Professional News
Minnesota DB’s Success in Improving Access Not Duplicated Elsewhere
Psychiatric News
Volume 38 Number 3 page 1-39

Support continues to build for the efforts of the Minnesota Psychiatric Society (MPS) to help resolve the crisis in access to inpatient care in its state.

The effort began in August 2002, when MPS President Kevin O’Connor, M.D., asked Eric Larson, M.D., chair of the mental health department at Park Nicollet Clinic, to head a task force that would assess the decrease in availability of inpatient/intensive outpatient treatment programs over the last 10 years, determine the causes of the shortage, describe the harm resulting from lack of access to services, and recommend steps to alleviate the crisis (Psychiatric News, September 20, 2002).

The task force issued the report "The Shortage of Psychiatrists and of Inpatient Psychiatric Bed Capacity" in September 2002.

MPS President-elect Karen Dickson, M.D., told Psychiatric News, "The most exciting new development is that the Minnesota Medical Association [MMA] will convene a work group to promote the ideas in the report. We’re delighted to have its support, which will multiply the effect of our own efforts."

MMA also passed a resolution calling for meetings of insurance representatives, state officials, psychiatrists, and other physicians and plans to call on the governor to appoint a blue ribbon commission about the problems raised in the report. Dickson is a member of MMA’s board of directors.

Larson told Psychiatric News that HealthPartners, one of the state’s three major companies, had agreed to stop "really onerous aspects of case management."

According to preliminary discussions, another company will offer parity in payment for psychiatrists and general practitioners for reimbursement of specific treatment codes. Previously, the company reimbursed psychiatrists at a lower rate than general practitioners.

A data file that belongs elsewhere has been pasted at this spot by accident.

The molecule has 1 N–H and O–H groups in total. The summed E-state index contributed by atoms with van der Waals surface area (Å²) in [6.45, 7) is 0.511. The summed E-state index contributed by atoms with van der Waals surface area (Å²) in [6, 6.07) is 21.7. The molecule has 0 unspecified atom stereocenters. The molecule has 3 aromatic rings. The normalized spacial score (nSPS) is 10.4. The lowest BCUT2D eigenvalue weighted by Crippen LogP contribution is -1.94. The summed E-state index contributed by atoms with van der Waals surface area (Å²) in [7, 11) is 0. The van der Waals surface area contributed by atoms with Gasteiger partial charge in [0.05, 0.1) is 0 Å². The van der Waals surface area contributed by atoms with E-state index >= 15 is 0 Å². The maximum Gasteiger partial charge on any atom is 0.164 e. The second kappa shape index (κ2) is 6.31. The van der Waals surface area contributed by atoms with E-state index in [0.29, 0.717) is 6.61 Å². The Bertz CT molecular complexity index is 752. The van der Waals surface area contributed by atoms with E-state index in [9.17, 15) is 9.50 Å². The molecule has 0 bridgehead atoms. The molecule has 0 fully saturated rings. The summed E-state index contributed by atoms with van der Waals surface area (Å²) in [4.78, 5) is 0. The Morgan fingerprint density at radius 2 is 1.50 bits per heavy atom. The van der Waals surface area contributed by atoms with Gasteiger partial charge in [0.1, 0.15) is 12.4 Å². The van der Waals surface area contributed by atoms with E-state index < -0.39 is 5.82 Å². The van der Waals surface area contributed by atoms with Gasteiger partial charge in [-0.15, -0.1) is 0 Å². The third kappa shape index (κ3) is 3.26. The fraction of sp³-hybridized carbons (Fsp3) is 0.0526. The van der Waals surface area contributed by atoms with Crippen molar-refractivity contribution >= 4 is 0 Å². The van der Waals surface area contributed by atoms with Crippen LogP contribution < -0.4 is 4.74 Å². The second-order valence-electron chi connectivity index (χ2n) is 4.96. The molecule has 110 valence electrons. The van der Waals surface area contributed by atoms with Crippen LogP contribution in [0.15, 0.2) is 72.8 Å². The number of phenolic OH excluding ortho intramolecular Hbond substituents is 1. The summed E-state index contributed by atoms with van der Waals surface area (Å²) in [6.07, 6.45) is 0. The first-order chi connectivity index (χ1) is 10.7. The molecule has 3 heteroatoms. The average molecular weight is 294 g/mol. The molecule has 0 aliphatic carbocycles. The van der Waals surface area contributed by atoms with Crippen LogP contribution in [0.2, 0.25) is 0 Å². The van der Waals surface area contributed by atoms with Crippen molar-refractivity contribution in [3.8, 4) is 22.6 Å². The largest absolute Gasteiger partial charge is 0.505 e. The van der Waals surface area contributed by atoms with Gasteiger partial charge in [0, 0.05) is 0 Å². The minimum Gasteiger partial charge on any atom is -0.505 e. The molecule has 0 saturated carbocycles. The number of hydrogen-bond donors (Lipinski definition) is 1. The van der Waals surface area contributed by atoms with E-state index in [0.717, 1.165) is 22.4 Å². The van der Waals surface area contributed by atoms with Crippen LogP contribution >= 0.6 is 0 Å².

The Minnesota Hospital and Healthcare Partnership, the trade association for the state’s hospitals, sent the report with a letter of endorsement to the state’s major insurance companies soon after it was published.

The crisis in access to inpatient care is accelerating in other sections of the country, however.

In Massachusetts, for example, as of November 1, 2002, the state stopped contributing to the cost of inpatient care for the approximately 200 uninsured Department of Mental Health (DMH) clients who are hospitalized each year with severe mental illness.

Private psychiatric hospitals had agreed to a "no reject" policy at a time when the state contributed to inpatient care for the uninsured and now will be legally obligated to absorb the costs of caring for those patients.

David Matteodo, executive director of the Massachusetts Association of Behavioral Health Systems, told Psychiatric News, "We lost 96 private beds last year and will lose another 150 public beds in 2003 with the closing of a state hospital and state inpatient units. The dam hasn’t burst yet, but it’s near the breaking point."

He added that as of April 1, Massachusetts will eliminate Medicaid coverage for about 50,000 unemployed, low-income adults, which will expand the number of uninsured and place further financial strains on hospitals and other sources of health care.

In Virginia, 312 inpatient beds in state psychiatric hospitals closed in 2002, and 161 acute-care psychiatric beds in private hospitals closed in 2001 and 2002, according to a report in the November 7, 2002, Richmond Times-Dispatch.

The president-elect of the Psychiatric Society of Virginia, J. Gregory Fisher, M.D., told Psychiatric News that access to inpatient care for children and adolescents had become considerably more difficult during the last five years.

Fisher is a child and adolescent psychiatrist at Virginia Baptist Hospital in Lynchburg.

"If our unit is full, we might have to call six or seven hospitals to find a bed," he said. "It’s a time-consuming process, and the child often is languishing in the emergency room while we get the approvals we need. Sometimes, the only available bed is at the other end of the state."